Posts Tagged ‘labor’

T’ain’t What-cha Pay

November 3, 2013

The lyrics of a 1939 popular music hit said that “T’aint what you do, it’s the way how you do it” also apply to paying people for the work they do, according to a group  of Harvard professors.  A study they conducted showed that simply paying people more did not increase their productivity.  The best results came when employees percieved the increase to be an unexpected gift with no strings attached. They felt they were being payed more simply because their employer chose to do it. They reciprocated by increasing productivity.

You can read the Harvard Gazette story by going to this  link.

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Looking to China for how Unregulated Corporations Provide more Jobs

January 17, 2012

I recently did my bit to help the American consumer-driven economy. I upgraded to an iPhone 4 and I love it, especially the 5 mp camera with a flash. But, after watching the Daily Show with Jon Stewart last night, every time I look it now, I’ll think about the factory worker in China who made it. According to the report, which got its facts and video clips from a MSNBC program, he or she – some as young as 13-years-old – got 32-cents an hour, lives in a company-owned dormitory room with seven other people, works up to 35 straight hours, and sometimes becomes so stressed out and depressed that  he or she jumps off the top of the dormitory building.  So many have jumped that Foxconn, the Taiwan-based largest manufacturer of electronics in the world, has put up nets to break the jumpers’ falls.  Most of the company’s manufacturing plants are in mainland China.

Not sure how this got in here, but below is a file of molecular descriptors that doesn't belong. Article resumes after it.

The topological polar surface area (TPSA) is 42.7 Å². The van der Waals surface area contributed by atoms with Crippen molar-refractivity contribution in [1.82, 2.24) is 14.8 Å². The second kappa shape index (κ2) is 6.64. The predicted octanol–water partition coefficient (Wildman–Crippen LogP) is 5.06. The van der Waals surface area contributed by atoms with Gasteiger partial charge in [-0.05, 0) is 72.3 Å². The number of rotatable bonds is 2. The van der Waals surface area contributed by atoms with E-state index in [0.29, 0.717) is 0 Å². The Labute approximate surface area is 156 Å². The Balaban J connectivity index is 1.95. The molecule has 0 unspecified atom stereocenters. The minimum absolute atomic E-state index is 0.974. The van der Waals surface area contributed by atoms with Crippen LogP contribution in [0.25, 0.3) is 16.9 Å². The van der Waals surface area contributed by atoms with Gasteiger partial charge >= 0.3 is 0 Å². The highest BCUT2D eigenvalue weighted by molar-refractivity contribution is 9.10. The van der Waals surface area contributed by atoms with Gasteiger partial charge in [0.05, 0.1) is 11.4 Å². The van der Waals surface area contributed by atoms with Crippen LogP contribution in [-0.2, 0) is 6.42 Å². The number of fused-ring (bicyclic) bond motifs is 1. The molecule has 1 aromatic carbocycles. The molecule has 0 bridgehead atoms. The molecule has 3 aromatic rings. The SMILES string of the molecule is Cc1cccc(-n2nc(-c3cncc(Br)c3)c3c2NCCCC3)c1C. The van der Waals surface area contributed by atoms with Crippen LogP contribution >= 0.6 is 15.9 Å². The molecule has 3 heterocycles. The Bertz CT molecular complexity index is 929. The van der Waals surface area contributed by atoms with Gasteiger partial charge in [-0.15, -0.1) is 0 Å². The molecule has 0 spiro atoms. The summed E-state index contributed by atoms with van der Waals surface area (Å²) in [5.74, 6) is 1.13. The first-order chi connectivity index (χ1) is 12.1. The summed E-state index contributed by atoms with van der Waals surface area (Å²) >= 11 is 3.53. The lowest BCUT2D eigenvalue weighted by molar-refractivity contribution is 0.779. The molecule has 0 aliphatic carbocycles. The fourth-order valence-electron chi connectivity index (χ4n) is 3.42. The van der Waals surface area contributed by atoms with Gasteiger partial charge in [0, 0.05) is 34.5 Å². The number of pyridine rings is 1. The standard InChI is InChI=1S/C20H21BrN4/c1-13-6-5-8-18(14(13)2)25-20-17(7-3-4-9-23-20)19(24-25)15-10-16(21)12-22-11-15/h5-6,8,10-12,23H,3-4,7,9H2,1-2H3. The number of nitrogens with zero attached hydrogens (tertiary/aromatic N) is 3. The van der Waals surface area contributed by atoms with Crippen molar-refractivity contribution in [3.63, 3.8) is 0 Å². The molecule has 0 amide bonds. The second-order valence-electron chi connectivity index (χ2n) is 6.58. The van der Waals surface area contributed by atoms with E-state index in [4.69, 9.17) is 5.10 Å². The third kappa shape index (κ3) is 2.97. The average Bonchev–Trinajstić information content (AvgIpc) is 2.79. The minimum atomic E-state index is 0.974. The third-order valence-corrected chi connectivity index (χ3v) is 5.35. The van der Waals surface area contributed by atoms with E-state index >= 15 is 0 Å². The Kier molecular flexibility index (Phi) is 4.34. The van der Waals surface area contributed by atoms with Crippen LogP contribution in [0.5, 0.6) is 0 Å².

Why does the union allow this to happen to workers?  There is no union.  Trying to organize one can get you twelve years in the clink.

Last night’s report was prompted by Rick Perry’s repeating of the Republican mantra about bringing jobs back to America by fewer regulations and more tax breaks for corporations.   Perry made the statement during the Republican presidential primary debate in South Carolina.